Tender at the Bone: Growing up at the Table by Ruth Reichl
In Tender at the Bone: Growing Up at the Table (1998), four-time James Beard Award-winning food writer and restaurant critic Ruth Reichl serves up a memoir full of life and love, loss and survival, and, of course, food. In revealing the food stories and recipes that have shaped her life, Reichl reveals something larger: a saga of a family, a celebration of friendships, and a journey of self-discovery. Ultimately, what Reichl presents is not really a food memoir but a testament to the relationships that sustain us and the stories that nourish us.
What She Ate: Six Remarkable Women and the Food that Tells Their Stories by Laura Shapiro
“Tell me what you eat,” declared the philosopher of gastronomy, Jean Brillat-Savarin, “and I will tell you what you are.” His aphorism provides the starting point for a study of six women and their relationship with food by the American journalist and food historian Laura Shapiro. Shapiro argues that not enough attention has been given to the role of food in ordinary life stories. Inspired by a passage in Dorothy Wordsworth’s diary, in which the poet’s sister mentions a meal of blood pudding -- “that stodgy mess of blood and oatmeal,” as Shapiro warily describes it -- she examines six very different lives from the vantage point of diet.
Heat: an Amateur's Adventures as Kitchen Slave, Line Cook, Pasta-maker, and Apprentice to a Dante-quoting Butcher in Tuscany by Bill Buford
Acclaimed author Bill Buford had long thought of himself as a reasonably comfortable cook when in 2002 he finally decided to answer a question that had nagged him every time he prepared a meal: What kind of cook could he be if he worked in a professional kitchen? When the opportunity arose to train in the kitchen of Mario Batali’s three-star New York restaurant, Babbo, Buford grabbed it. Heat is the chronicle -- sharp, funny, wonderfully exuberant -- of his time spent as Batali’s “slave” and of his far-flung apprenticeships with culinary masters in Italy.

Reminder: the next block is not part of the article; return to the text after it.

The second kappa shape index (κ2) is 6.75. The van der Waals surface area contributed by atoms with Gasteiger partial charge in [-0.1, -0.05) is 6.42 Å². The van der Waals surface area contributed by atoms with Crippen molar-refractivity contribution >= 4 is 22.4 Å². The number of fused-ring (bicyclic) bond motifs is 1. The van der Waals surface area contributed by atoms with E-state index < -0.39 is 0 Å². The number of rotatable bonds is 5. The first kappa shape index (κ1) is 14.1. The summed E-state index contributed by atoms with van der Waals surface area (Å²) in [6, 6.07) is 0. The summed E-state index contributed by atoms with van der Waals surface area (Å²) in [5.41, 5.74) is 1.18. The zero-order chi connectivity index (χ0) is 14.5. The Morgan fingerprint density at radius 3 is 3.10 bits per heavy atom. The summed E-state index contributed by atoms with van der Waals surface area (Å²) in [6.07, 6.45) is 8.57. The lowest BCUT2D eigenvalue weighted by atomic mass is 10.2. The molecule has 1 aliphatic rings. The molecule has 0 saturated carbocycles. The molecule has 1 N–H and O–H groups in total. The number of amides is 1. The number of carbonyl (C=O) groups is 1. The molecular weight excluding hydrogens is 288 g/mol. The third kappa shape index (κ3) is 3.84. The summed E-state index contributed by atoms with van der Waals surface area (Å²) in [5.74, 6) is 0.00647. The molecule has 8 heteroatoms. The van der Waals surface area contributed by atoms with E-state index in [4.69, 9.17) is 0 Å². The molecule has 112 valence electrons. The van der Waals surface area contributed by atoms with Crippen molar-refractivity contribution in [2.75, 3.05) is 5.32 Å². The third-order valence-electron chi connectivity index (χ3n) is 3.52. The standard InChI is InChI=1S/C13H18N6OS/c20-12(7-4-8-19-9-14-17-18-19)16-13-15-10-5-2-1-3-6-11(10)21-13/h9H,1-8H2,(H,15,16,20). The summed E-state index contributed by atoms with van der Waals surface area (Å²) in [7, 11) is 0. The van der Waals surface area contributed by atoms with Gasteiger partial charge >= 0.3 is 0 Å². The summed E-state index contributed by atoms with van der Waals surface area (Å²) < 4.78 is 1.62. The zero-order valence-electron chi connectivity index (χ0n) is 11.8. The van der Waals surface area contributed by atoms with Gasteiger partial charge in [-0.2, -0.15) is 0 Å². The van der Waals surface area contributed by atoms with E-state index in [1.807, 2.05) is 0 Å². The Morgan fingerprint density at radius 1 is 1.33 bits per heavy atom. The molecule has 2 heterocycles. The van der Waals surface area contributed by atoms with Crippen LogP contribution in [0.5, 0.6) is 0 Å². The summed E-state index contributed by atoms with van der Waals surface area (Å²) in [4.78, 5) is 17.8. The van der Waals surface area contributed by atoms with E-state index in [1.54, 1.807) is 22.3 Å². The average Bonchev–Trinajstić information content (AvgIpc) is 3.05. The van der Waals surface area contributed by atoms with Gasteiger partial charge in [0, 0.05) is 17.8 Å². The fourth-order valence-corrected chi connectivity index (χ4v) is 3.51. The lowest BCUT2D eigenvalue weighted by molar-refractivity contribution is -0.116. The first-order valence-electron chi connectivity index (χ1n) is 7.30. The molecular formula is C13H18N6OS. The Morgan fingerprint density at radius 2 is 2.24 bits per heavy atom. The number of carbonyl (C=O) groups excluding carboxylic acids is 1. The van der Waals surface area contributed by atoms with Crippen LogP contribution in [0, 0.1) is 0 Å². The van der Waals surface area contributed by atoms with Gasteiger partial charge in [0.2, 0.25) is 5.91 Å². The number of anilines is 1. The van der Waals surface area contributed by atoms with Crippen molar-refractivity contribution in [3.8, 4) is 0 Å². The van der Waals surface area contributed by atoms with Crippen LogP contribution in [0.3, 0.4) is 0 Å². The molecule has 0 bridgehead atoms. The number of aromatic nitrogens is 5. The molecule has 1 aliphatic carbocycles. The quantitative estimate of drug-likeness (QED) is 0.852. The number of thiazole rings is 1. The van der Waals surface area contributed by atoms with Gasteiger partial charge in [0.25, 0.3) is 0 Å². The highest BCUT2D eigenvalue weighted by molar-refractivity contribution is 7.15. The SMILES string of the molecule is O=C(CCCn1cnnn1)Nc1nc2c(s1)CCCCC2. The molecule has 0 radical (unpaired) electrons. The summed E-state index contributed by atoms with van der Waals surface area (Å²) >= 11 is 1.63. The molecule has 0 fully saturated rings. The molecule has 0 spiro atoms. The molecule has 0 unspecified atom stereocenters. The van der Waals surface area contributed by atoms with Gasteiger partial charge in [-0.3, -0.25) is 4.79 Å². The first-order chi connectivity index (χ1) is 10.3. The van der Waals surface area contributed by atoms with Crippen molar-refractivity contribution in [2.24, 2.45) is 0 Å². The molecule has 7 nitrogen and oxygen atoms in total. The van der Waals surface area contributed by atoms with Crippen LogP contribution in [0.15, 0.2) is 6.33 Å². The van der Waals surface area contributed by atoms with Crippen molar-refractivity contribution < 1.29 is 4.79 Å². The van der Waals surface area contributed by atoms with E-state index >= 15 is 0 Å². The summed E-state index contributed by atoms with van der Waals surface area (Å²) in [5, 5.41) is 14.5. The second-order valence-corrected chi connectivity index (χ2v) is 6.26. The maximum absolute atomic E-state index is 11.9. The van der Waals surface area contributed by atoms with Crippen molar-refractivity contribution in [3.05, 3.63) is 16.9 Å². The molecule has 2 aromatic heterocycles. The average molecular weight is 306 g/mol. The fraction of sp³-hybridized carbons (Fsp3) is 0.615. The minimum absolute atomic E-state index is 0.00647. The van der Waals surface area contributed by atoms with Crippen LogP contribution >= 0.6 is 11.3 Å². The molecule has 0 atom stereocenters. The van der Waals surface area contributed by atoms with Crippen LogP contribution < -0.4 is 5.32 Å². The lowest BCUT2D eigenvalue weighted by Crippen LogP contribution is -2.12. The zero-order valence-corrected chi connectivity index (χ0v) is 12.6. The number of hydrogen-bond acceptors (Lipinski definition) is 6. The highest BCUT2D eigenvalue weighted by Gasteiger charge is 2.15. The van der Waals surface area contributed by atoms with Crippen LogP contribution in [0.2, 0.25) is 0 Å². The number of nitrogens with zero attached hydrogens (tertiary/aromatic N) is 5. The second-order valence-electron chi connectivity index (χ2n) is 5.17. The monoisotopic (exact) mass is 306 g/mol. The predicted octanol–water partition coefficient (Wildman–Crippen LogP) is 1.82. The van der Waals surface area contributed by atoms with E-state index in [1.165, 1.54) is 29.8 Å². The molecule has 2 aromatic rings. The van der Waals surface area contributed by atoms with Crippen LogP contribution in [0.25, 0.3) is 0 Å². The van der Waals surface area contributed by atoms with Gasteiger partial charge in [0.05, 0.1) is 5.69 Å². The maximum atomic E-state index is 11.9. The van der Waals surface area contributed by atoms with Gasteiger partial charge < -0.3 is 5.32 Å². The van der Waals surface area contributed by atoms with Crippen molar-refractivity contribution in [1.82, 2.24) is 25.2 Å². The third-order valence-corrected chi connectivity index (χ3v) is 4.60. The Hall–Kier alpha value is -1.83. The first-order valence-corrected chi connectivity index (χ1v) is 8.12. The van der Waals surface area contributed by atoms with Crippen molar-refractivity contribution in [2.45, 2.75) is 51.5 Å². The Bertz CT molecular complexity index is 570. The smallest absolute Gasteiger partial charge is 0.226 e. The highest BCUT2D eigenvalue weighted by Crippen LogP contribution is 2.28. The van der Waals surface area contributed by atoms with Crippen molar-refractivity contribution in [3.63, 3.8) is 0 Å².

International Night: A Father and Daughter Cook Their Way Around the World: Including More than 250 Recipes by Mark Kurlansky and Talia Kurlansky
Once a week in the Kurlansky home, Mark spins a globe, and wherever his daughter's finger lands becomes the theme of that Friday night's dinner. Their tradition of International Night has afforded Mark an opportunity to share with his daughter, Talia -- and now the readers of International Night -- the recipes, stories, and insights he's collected over more than thirty years of traveling the world writing about food, culture, and history, plus his charming pen-and-ink drawings, which appear throughout the book.
To Have and Have Another: A Hemingway Cocktail Companion by Philip Greene
Ernest Hemingway is nearly as famous for his drinking as he is for his writing. Throughout his collected works, explorations of the delights of imbibing engaged both his characters and his readers. In To Have and Have Another: A Hemingway Cocktail Companion, Philip Greene, cocktail historian, spirits consultant, and co-founder of the Museum of the American Cocktail, offers us a view of Hemingway through the lens Hemingway himself preferred - -the bottom of a glass. This bartender's manual for Hemingway enthusiasts offers a unique take on Hemingway's oeuvre that privileges the tastes, smells, and colors of the cocktails he enjoyed and the drinks he placed so prominently in his stories that they were nearly characters themselves. To Have and Have Another delivers fascinating and lively background on the various drinks, their ingredients, their histories, and the characters -- real and fictional --associated with them.